A Dizzying Ordeal

, , , , | Healthy | July 1, 2020

I have had vertigo on and off since I caught a bug in 2017. I usually bed rest and it goes away after a few hours. I have a bout of it in May 2019; it’s just not going after two days and my anxiety over it is making it worse.

I call the doctor and his receptionist says as it’s an existing condition I can have a telephone consult. Two minutes after I put the phone down, the doctor calls back and says he’ll send an electronic prescription to the local pharmacy. I can’t drive. I can only just stand, but the pharmacy is seven minutes’ walk, so I figure I’ll stagger up to the pharmacy, get the meds, and then stagger next door to the tea room, take the tablets with a drink there, and wait for them to kick in so I can walk home. My friend runs the tea room and will let me sit quietly in the corner.

So, the plan is made, and after fifteen minutes of stumbling up the road with the world spinning, I get to the pharmacy and hang off a display unit for another ten minutes until it’s my turn.

Assistant: “How can I help you?”

Me: “I’ve come to collect a prescription that the doctor has just sent through electronically as urgent for me.”

Assistant: “I’ll go look.”

She disappears for ten minutes. By the time she returns, I’m almost lying on the counter as my head is spinning so much.

Assistant: “No, there’s no prescription for you.”

Me: “Can you check, please? The doctor said he would send it through as urgent.”

Assistant: “Well, if you insist.”

Me: *Through gritted teeth*Yes, I do!

She goes away again and comes back after another ten minutes, by which time I’m starting to feel nauseous.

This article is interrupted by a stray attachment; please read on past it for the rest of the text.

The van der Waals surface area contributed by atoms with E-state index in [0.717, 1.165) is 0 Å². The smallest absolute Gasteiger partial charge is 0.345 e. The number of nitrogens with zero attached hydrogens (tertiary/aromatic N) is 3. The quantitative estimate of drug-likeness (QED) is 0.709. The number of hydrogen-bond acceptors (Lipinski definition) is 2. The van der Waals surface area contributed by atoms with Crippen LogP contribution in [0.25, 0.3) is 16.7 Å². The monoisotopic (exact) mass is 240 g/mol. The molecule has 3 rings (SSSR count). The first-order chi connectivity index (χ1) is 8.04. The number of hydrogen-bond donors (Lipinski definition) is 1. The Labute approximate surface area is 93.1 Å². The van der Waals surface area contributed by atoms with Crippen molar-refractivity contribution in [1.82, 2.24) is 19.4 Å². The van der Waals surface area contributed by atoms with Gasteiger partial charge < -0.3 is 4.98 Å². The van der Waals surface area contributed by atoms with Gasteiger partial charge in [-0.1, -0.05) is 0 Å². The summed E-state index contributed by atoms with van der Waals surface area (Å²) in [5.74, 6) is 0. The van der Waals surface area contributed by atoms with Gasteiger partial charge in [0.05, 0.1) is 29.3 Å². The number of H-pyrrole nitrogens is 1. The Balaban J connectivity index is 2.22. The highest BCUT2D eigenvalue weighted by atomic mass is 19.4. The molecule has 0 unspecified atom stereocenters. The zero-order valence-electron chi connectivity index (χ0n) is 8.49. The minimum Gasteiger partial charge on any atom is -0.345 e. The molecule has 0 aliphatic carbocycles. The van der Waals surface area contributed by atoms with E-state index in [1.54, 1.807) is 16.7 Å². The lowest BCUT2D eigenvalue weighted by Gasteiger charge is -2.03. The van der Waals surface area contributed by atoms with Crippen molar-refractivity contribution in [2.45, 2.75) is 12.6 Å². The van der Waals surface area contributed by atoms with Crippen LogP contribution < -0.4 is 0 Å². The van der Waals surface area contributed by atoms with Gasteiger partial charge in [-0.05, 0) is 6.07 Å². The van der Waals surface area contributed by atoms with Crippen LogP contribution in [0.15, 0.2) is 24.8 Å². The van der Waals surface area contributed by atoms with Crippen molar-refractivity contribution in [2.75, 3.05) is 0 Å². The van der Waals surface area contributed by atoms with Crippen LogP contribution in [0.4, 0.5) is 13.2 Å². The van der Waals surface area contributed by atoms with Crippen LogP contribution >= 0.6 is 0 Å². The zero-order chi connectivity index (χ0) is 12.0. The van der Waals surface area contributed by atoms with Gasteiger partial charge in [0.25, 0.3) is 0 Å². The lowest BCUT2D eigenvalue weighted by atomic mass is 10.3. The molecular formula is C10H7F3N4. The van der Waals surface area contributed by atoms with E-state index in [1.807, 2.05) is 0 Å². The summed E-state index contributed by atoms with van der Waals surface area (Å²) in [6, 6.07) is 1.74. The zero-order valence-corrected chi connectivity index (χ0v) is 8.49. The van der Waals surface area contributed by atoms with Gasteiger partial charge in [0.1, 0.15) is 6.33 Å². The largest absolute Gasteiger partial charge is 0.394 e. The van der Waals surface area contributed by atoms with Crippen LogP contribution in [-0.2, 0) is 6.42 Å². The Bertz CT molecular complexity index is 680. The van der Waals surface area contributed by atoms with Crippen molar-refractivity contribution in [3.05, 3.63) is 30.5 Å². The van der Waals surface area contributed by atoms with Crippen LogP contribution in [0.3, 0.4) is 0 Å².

Assistant: “No prescription. When did the doctor send it through?”

Me: “As I said, he has just sent it through as urgent. Just now.”

Assistant: “Why didn’t you say?”

Me: “I did.”

Assistant: “Oh, we don’t look at the electronic ones until the afternoon. Can you come back in two days?”

Me: “I have chronic vertigo. I can’t see too well, and I can’t stand up, walk, or lie down. The doctor has prescribed these as urgent. No, I can’t come back in two days!

Assistant: “Are you insisting that you have your prescription made up now?”

Me:You think?

She looks blankly at me.

Me: “Yes, I am. Please make it up now or I will throw up and collapse here.”

Assistant: *Sighs* “If you insist. Can you go sit over there?” *Points at a chair behind a pillar* “You are stopping other people getting their prescriptions.”

I looked at her as if she had lost the plot and went to sit in the chair and lean on the pillar which was nice and cold on my head.

After another thirty minutes, still no prescription. I staggered over and asked the assistant how much longer it would be as it was now nearly an hour since I’d gotten there. She told me to go sit down and wait.

I stumbled back. After another thirty minutes, a different assistant came over with a clipboard and asked me to fill out a customer satisfaction surgery. I must have looked shocked and possibly homicidal at this point, as she said in a caring way, “Are you okay, love?”. I explained that I’d been there all morning waiting for my urgent prescription. She grabbed the clipboard out of my hands and dashed off. She came straight back with my prescription made up.

She explained that the pharmacist had started to make it up but had been called to the telephone. Then, it was given to the assistant pharmacist who started it, too, and then went to early lunch. The assistant I’d been dealing with had gone out on her break and it had been forgotten, and because I was behind the pillar, they had forgotten me.

This different assistant had been filling a display up, saw what looked like a dead woman on the chair, and brought over the survey as a way to talk to me. I dry-swallowed two of the tablets as she spoke, staggered home hours after I had left, and finally collapsed in bed. About thirty minutes later, the tablets kicked in and I filled the survey out in line with very honest replies.

Two days later, I moved to having my prescriptions filled by post — they come three days after you request them — and for urgent, I now send my husband.

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